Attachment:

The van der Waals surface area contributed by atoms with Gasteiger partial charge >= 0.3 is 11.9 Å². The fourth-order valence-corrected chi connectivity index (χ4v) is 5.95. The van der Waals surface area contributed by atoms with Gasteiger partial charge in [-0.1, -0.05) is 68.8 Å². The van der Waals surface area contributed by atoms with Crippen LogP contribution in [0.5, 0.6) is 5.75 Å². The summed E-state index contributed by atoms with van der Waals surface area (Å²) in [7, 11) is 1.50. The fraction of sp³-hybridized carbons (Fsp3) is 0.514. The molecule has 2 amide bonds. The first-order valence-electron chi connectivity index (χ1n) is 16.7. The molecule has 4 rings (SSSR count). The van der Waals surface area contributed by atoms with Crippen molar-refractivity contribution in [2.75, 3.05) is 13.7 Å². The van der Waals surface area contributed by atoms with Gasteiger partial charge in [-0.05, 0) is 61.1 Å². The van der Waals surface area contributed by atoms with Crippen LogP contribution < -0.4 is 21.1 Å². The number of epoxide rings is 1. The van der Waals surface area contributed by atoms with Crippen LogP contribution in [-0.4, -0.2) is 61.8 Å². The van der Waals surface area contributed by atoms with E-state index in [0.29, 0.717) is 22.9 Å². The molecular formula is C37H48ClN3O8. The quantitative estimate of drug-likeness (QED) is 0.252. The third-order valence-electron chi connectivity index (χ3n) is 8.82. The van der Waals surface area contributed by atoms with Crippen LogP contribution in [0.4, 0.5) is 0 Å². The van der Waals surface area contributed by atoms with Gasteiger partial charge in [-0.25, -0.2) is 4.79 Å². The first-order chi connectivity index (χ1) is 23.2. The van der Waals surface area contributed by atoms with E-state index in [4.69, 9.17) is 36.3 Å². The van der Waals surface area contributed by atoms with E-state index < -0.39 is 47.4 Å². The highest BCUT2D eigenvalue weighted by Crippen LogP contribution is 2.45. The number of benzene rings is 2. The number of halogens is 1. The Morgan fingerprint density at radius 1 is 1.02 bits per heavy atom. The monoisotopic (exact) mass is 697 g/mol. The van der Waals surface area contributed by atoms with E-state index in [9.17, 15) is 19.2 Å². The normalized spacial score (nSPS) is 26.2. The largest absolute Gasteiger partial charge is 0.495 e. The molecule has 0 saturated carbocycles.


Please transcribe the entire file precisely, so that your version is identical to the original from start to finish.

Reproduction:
The van der Waals surface area contributed by atoms with Gasteiger partial charge >= 0.3 is 11.9 Å². The fourth-order valence-corrected chi connectivity index (χ4v) is 5.95. The van der Waals surface area contributed by atoms with Gasteiger partial charge in [-0.1, -0.05) is 68.8 Å². The van der Waals surface area contributed by atoms with Crippen LogP contribution in [0.5, 0.6) is 5.75 Å². The summed E-state index contributed by atoms with van der Waals surface area (Å²) in [7, 11) is 1.50. The fraction of sp³-hybridized carbons (Fsp3) is 0.514. The molecule has 2 amide bonds. The first-order valence-electron chi connectivity index (χ1n) is 16.7. The molecule has 4 rings (SSSR count). The van der Waals surface area contributed by atoms with Crippen molar-refractivity contribution in [2.75, 3.05) is 13.7 Å². The van der Waals surface area contributed by atoms with Gasteiger partial charge in [-0.05, 0) is 61.1 Å². The van der Waals surface area contributed by atoms with Crippen LogP contribution < -0.4 is 21.1 Å². The number of epoxide rings is 1. The van der Waals surface area contributed by atoms with Crippen LogP contribution in [-0.4, -0.2) is 61.8 Å². The van der Waals surface area contributed by atoms with E-state index in [0.29, 0.717) is 22.9 Å². The molecular formula is C37H48ClN3O8. The quantitative estimate of drug-likeness (QED) is 0.252. The third-order valence-electron chi connectivity index (χ3n) is 8.82. The van der Waals surface area contributed by atoms with Crippen LogP contribution in [0.4, 0.5) is 0 Å². The van der Waals surface area contributed by atoms with Gasteiger partial charge in [-0.25, -0.2) is 4.79 Å². The first-order chi connectivity index (χ1) is 23.2. The van der Waals surface area contributed by atoms with E-state index in [4.69, 9.17) is 36.3 Å². The van der Waals surface area contributed by atoms with E-state index < -0.39 is 47.4 Å². The highest BCUT2D eigenvalue weighted by Crippen LogP contribution is 2.45. The number of benzene rings is 2. The number of halogens is 1. The Morgan fingerprint density at radius 1 is 1.02 bits per heavy atom. The monoisotopic (exact) mass is 697 g/mol. The van der Waals surface area contributed by atoms with E-state index in [9.17, 15) is 19.2 Å². The normalized spacial score (nSPS) is 26.2. The largest absolute Gasteiger partial charge is 0.495 e. The molecule has 0 saturated carbocycles.